So now we have an idea of what we want, but it would be wise to put the brakes on for a minute and check the feasibility from engineering and resource standpoints before committing to any estimates. Already the process is starting to loop back on itself in sort of a continuous way, even in waterfall development, and that’s not a bad thing. Is the concept actually possible given the technologies out there? Are there team members available that are well versed in those technologies, or are new hires or outsources necessary for certain aspects like low-level programming or custom hardware engineering? Is there enough funding and workpower? What is the time window to get the product to market? What level of maintainability and expandability is desired? What additional research is needed to fill in the remaining gaps? Provided a proof of concept is successful, now we can get on to more entertaining stages of development where things actually start to get rolling. User interface and interaction design, wireframing, prototyping, and continual testing throughout the first iterations, no matter how big or small your development cycle is.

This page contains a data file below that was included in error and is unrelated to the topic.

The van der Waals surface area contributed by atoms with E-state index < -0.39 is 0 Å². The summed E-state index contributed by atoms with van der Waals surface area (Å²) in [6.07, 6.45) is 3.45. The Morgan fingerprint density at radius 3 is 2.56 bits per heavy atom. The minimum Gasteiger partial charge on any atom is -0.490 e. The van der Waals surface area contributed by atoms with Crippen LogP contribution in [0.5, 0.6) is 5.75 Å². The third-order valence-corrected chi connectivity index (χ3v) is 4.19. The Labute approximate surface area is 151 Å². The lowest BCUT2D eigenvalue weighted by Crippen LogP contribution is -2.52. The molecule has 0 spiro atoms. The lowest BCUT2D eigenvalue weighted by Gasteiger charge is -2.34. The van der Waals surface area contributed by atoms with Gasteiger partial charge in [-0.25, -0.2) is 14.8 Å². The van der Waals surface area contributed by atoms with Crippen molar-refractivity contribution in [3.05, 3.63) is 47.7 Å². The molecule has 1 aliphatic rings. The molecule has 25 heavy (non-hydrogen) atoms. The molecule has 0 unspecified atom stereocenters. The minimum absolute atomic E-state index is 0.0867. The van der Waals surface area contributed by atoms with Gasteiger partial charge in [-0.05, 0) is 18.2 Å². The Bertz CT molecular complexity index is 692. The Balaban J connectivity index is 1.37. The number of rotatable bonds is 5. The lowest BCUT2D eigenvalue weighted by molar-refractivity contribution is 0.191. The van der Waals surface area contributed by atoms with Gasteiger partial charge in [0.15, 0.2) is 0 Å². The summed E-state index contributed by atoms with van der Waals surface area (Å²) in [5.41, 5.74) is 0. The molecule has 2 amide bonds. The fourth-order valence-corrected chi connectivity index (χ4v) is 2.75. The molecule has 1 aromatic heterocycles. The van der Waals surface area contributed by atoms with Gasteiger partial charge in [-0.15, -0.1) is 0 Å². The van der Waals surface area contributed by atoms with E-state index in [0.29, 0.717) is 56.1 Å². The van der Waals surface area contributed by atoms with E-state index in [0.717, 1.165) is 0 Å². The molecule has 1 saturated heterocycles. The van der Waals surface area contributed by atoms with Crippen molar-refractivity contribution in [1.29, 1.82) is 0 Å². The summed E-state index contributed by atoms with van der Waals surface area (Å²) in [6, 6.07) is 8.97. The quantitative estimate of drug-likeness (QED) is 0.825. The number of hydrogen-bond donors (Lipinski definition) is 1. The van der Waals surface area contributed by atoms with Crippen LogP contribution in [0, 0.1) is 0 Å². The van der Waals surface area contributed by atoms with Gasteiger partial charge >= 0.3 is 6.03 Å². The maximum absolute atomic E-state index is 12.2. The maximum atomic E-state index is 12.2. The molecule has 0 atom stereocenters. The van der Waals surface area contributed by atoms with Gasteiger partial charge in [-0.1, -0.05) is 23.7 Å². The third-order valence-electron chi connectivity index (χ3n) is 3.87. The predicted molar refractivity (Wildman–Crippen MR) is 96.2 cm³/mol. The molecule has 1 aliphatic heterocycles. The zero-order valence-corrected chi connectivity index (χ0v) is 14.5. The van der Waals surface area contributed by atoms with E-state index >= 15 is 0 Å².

Everything so far should seem quite familiar no matter your style, but this is where waterfall and agile methodologies really start to diverge. Traditionally, the product’s feature set is locked in to avoid complications, the team works toward the conclusion of that version, one last internal loop is made through quality assurance and back through development if any problems are found, and the product is shipped. Any feedback from the client or end users, positive or negative, will drive the beginning of the next development cycle, where it will be analyzed using the same steps, almost as if it’s a completely new and different product.